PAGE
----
with which we marid the vermut tapas that marvel marvel
Vermouth, thanks to the wide variety of aromas and flavors it contains, is a drink that pairs very well with a wide variety of dishes. Although the most common is that the “vermouth hour” is enjoyed with some olives and some chips, it can also be combined with some seafood such as mussels and cockles, but we do not stop there, there are many more tapas that pair with the vermouth.
Vermouth is one of the drinks that can have the greatest variety of flavors and aromas. This is because it can be made with a mixture of herbs, which usually varies depending on the area in which it is made. In addition, vermouth can be white, black or pink, which also makes it taste drier, sweeter or more aromatic and botanical.
Vermouth can be paired with many foods and, best of all, it can be combined with meals and light dishes, such as tapas, which serves to whet the appetite for our main course. In Spain, vermouth has been used in this way for a long time.
In this sense, white vermouth is usually combined with all kinds of fish and seafood dishes, such as natural cockles, clams, pickled mussels or Roman squid. However, it also goes great with a cheese board, Iberian ham and even with cold meats.
The red vermouth, which has a slightly more bitter and intense flavor, pairs wonderfully with tapas and ingredients with a stronger flavor. For example, some natural anchovies, some anchovies in vinegar, baby squid in their ink, octopus with Galician sauce, pickled sardines or scallops.
In addition, red vermouth, due to its botanical and slightly bitter taste, also goes well with sweet dishes, such as desserts and many pastas.
But the best thing is always to combine it with light tops, like the ones we present below.
Vermouth is an ideal companion for good pintxos. These accompanying pieces of bread can be made from almost anything. For example, if we want to accompany white vermouths, we can prepare some pintxos with salmon rolls, yogurt cream or some type of fresh cheese. While a red vermouth, it can be accompanied by a fresh tomato pintxo with pickled cockles or fresh tomato with Iberian ham.
seafood and fish
Do you prefer white vermouth? Like white wine, the best vermouth goes perfectly with any type of seafood. You can combine it with a portion of natural clams, some grilled prawns or some prawns. It also goes very well with sea snails or some raw razor clams with a little lemon.
If you prefer fish, you should look for dishes with natural fish and, if possible, with more neutral flavors. For example, sardines in oil or natural or tuna belly in oil.
Vermouth also goes very well with all kinds of nuts. For example, white vermouth pairs great with good almonds, hazelnuts or Brazil nuts. While the red vermouth, sticks more with nuts that have a slightly stronger flavor such as peanuts.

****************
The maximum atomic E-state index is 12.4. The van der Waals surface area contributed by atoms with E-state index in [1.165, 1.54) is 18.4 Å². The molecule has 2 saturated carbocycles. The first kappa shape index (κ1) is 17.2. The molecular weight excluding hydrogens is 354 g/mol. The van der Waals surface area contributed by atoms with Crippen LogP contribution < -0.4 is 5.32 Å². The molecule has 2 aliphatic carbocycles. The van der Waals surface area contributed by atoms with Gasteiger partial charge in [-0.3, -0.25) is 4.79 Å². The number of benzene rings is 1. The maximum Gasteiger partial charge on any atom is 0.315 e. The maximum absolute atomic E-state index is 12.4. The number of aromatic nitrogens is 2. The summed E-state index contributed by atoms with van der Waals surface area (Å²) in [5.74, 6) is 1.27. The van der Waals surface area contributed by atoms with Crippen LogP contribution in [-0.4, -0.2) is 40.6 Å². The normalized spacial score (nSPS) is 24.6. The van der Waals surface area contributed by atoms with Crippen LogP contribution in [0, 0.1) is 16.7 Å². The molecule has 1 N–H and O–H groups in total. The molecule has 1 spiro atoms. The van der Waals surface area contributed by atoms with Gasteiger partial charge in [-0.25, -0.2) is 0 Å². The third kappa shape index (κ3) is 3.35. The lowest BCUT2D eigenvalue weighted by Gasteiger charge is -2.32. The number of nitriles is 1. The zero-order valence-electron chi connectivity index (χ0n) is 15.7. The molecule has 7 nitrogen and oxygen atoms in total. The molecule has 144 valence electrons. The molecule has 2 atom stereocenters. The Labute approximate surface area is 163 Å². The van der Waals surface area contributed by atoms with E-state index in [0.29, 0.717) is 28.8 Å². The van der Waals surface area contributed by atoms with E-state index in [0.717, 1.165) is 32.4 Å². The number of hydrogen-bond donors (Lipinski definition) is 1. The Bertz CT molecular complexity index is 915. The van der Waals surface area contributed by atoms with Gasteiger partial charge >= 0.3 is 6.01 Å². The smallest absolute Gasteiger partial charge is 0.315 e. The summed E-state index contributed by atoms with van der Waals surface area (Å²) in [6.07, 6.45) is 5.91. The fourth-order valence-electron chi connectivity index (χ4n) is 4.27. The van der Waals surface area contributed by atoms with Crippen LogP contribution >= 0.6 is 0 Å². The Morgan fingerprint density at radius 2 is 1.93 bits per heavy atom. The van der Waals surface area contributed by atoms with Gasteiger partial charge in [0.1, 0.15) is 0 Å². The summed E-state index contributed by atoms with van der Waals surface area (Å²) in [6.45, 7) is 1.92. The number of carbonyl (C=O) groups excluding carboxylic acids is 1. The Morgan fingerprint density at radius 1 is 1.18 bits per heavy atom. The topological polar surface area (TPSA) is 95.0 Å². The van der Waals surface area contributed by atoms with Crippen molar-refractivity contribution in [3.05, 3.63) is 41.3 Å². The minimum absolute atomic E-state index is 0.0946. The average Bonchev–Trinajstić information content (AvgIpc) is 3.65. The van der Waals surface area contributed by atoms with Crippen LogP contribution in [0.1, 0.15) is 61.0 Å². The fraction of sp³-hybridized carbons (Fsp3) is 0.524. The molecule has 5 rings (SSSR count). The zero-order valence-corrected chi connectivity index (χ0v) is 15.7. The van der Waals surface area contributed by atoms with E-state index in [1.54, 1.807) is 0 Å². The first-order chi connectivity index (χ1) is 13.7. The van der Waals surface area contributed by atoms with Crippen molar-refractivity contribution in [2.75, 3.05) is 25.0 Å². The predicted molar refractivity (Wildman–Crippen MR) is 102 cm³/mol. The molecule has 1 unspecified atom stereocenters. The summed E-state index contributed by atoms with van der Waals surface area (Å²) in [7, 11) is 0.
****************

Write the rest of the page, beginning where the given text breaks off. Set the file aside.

Both vermouths go very well with olives, although yes, white vermouth pairs better with lighter olive preparations such as manzanilla, stuffed, chopped or soda. On the other hand, red vermouth will go better with the tastiest olives such as gazpachas or vinegared ones, which usually have a pickle inside.
How to pair vermouth according to its preparation?
The way the vermouth is prepared will also slightly vary its flavor, which will make it more suitable to combine with certain foods. Thus, the traditional vermouth, which is prepared in a wide glass, with lots of ice, a splash of lemon and a slice of lemon, is a fresh and slightly acidic drink, which is why it is perfect to accompany some fries and mussels. This is the typical vermouth and pairing from the south of Alicante and the Murcia area.
In Andalusia, vermouth is prepared in the same way, only the lemon slice is changed for an orange one. This makes the vermouth taste sweeter, perfect to accompany a plate of grilled prawns or some fried anchovies.
In some places in Spain, a third of white wine was added to the vermouth and a lot of ice, this was done because some vermouths were diluted with water. By adding white wine, flavors and botanical aromas are enhanced. This type of vermouth pairs very well with olives, natural, steamed or pickled mussels, clams and all kinds of fish or shellfish tapas, for example, a good Galician octopus.
In the area of Catalonia and Valencia, vermouth is traditionally drunk with a siphon jet, which is nothing more than carbonated water. This vermouth is served with very little ice and, in most cases, without any ice at all. In some areas a slice of lemon or orange is added. The result is a lighter vermouth, with less intensity and a slightly salty flavor due to the siphon, which pairs perfectly with good toasted almonds, hazelnuts, fried peanuts with skin, Iberian ham, bread with olive oil and paprika and, of course, with some stuffed olives.
Finally, white vermouth can be combined with vodka, in the style of James Bond. For this cocktail, the white vermouth must be very cold, since it is served without ice. In addition, it has a very strong and dry flavor due to the vodka, so it should be combined with strong-flavored shellfish such as cockles.